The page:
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Making a Simple Cutting Board

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image Fun and functional design is easy to cut

Fun and functional design is easy to cut

Cutting boards are fun and easy to produce, make practical gifts, and sell well at craft shows. This classic pig design requires only one inside cut, making it ideal for beginners.

There are many advantages to a wooden cutting board. Ceramic and glass cutting boards dull your knives. Plastic cutting boards develop grooves from use and become hard to clean. It is a common myth that wooden cutting boards harbor bacteria. In fact, researchers discovered after normal use and manual cleaning, more bacteria is found on a plastic surface than a wood surface.

I use Eastern hard (rock) maple because it is a beautiful light wood that finishes well. Fruitwoods, such as cherry, beech, or walnut, will also work. I do not recommend oak since it contains tannin and can add a bitter taste to food. Avoid softwoods, such as fir, hemlock, spruce, or pine. Softwoods will not hold up to prolonged use as well as harder woods. Choose a piece of hardwood that is free of knots or splits.

Food Safe Finishes

According to many experts, every finish is food-safe after it fully cures. If you have concerns about the safety of a finish, you have several options:

  • No Finish: Clean the board as needed and sand off any resistant stains.
  • Natural drying oils: Apply a natural oil, such as pure tung oil or walnut oil.
  • Beeswax: sold in several consistencies, heat the beeswax lightly in a microwave to make it easier to apply.
  • Mineral oil or paraffin oil: Available in most drug stores, reapply the oil as the finish wears off.

Materials & Tools


  • 1" x 10" x 14" hard maple or hardwood of choice
  • Mineral oil, paraffin oil, or wax-based salad bowl finish (available in wood-working and kitchen supply stores)
  • 120-grit sandpaper


  • Olson #9 PGT blades or blades of choice
  • Drill with 1/8"-diameter drill bit
  • Sanding block
  • Brushes and rags (to apply finish)

Click on the attachment to download the pattern for this project (PDF required)

Click on the images in the image gallery for step-by-step insturctions for completing this project.

Image gallery
Step 1: Prepare the blank Step 2: Cut the pig Step 3: Sand the cutting board Step 4: Apply the finish
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Comments (12 posted):

wood-n-things on 06/29/2009 17:27:15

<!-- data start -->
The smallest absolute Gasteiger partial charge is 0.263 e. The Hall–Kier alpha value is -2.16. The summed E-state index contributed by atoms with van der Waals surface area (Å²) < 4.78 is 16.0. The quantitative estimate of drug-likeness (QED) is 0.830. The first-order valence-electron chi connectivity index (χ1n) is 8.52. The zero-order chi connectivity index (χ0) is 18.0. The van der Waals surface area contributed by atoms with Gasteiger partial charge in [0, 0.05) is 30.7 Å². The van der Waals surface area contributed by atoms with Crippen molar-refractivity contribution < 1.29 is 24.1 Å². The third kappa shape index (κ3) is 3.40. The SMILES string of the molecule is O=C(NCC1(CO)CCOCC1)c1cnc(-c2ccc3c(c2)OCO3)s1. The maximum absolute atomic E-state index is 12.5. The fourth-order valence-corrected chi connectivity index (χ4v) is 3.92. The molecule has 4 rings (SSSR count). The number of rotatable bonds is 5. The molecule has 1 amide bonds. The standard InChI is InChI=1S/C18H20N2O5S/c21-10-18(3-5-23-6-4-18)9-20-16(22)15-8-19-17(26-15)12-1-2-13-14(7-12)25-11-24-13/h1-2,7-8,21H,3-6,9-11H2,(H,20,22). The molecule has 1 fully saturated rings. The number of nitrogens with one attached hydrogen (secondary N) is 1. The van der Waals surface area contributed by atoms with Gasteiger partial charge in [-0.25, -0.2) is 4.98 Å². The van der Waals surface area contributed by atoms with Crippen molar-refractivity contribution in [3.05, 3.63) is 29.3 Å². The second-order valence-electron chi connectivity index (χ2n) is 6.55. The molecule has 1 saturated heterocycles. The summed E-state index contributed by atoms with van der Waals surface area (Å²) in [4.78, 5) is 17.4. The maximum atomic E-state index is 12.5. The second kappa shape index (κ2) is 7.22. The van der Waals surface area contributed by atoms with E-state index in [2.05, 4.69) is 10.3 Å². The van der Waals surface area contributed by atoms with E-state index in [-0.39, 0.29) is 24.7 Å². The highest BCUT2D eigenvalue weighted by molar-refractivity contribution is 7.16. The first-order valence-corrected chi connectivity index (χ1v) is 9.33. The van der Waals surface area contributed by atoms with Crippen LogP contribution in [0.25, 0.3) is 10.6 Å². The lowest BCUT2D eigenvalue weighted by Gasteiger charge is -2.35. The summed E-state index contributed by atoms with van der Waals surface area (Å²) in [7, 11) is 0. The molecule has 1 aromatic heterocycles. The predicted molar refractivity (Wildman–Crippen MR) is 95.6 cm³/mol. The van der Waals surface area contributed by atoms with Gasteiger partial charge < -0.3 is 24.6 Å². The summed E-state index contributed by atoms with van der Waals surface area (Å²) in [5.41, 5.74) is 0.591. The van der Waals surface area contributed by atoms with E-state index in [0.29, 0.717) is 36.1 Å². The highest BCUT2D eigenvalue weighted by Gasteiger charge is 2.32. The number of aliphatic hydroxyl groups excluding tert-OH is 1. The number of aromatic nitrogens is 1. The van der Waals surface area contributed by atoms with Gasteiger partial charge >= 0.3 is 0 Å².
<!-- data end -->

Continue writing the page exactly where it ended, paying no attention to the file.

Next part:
Nice article....can't wait for my issue to arrive...here mail man....Here mailman...
marshall on 06/29/2009 22:05:19
Bob this cute , it'll be niece to receive the issue and have my own copy....also niece idea for a present.........Marshall :D
fpaulus on 06/30/2009 04:07:56
Im cutting boards like this, and kids love it with here name. I make the hole round, so you can use it as a eggcup holder. Greetings from Germany Franz
DaveVanEss on 06/30/2009 14:12:25
When I submitted this article I had included several diffent designs. The editor decide to go with the pig only. Here are plans for a cow, a slice of bread, a coffee mug, and a flying pig. Some people say the mug looks like a beer stein. (beauty is in the eye of the beer holder) I call the flying pig, pigasus. It represents the human spirit. My biggest limitation is me. A flying pig doesn't fly far or long. However it flys with spirit, hoping to fly a bit further each day. Small wing span but a big heart.
wood-n-things on 06/30/2009 16:34:17
Thanks so much for sharing the others...That is very nice of you. I like the pigasus idea...rather a fun idea.
nzmerlin on 07/01/2009 06:10:50
Ta very much for the xtra patterns Dave. Merlin ----------------------- "Try not! Do, or do not! There is no try!"
Shannon on 07/01/2009 15:16:04
But the pigasus wasn't one of the alternate designs you submitted... stamping foot... :) Just kidding. Very cute!
Fran1942 on 07/08/2009 19:04:52
I have already bought some hard maple for the cutting board. It will be a gift to the lady I made the "Pig in a Blanket" intarsia for. Thanks for the pattern. Fran
jim_mex on 07/08/2009 19:33:51
Hi Dave - thanks also for your article and the patterns. And i love your flying pig analogy - 100% with you!
marshall on 07/08/2009 21:41:14
I think that the big Pig is a great pattern , I'll bet that there will be a lot of these made........Marshall
wombat 2509 on 09/25/2011 07:19:39
hi Old post I know I work with a disabled high school boy,we made the cow for his mother (old cow? : ) official joke) she loved it to bits now I have had to make the wife the flying pig BIG THANKS for the plans
wood-n-things on 09/25/2011 11:45:46
Wombat, Share some pics please. Welcome to the board. Head on over to the "welcome members" forum and introduce yourself and share tons of information. Where you are from, job, likes, dislikes, scrolling experience..etc.
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Author info
Dave Van Ess
Dave Van Ess of Arlington, Wash., is an engineer and has been woodworking for more than 30 years. He has introduced more than 200 Cub Scout leaders to the joys of scroll sawing.